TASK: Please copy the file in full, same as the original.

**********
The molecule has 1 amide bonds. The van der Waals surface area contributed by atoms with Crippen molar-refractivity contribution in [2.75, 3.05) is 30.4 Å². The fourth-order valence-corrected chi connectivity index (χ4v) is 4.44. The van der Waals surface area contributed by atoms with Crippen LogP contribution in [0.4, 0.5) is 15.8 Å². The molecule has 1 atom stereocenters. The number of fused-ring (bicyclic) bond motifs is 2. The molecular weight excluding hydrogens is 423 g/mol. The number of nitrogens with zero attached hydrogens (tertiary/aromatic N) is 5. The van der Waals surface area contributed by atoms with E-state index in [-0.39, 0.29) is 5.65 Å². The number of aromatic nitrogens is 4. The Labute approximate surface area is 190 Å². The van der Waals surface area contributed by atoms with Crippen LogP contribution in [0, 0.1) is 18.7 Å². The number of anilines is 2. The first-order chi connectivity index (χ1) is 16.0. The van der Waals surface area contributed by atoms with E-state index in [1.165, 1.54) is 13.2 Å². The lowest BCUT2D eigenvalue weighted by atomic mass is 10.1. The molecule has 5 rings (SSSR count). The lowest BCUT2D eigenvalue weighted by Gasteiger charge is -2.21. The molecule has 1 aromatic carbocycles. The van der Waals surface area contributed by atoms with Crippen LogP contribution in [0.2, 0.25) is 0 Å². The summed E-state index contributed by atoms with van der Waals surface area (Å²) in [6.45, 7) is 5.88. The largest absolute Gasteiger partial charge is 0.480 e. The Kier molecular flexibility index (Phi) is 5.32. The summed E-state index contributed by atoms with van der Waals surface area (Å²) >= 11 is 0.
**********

The molecule has 1 amide bonds. The van der Waals surface area contributed by atoms with Crippen molar-refractivity contribution in [2.75, 3.05) is 30.4 Å². The fourth-order valence-corrected chi connectivity index (χ4v) is 4.44. The van der Waals surface area contributed by atoms with Crippen LogP contribution in [0.4, 0.5) is 15.8 Å². The molecule has 1 atom stereocenters. The number of fused-ring (bicyclic) bond motifs is 2. The molecular weight excluding hydrogens is 423 g/mol. The number of nitrogens with zero attached hydrogens (tertiary/aromatic N) is 5. The van der Waals surface area contributed by atoms with E-state index in [-0.39, 0.29) is 5.65 Å². The number of aromatic nitrogens is 4. The Labute approximate surface area is 190 Å². The van der Waals surface area contributed by atoms with Crippen LogP contribution in [0, 0.1) is 18.7 Å². The number of anilines is 2. The first-order chi connectivity index (χ1) is 16.0. The van der Waals surface area contributed by atoms with E-state index in [1.165, 1.54) is 13.2 Å². The lowest BCUT2D eigenvalue weighted by atomic mass is 10.1. The molecule has 5 rings (SSSR count). The lowest BCUT2D eigenvalue weighted by Gasteiger charge is -2.21. The molecule has 1 aromatic carbocycles. The van der Waals surface area contributed by atoms with Crippen LogP contribution in [0.2, 0.25) is 0 Å². The summed E-state index contributed by atoms with van der Waals surface area (Å²) in [6.45, 7) is 5.88. The largest absolute Gasteiger partial charge is 0.480 e. The Kier molecular flexibility index (Phi) is 5.32. The summed E-state index contributed by atoms with van der Waals surface area (Å²) >= 11 is 0.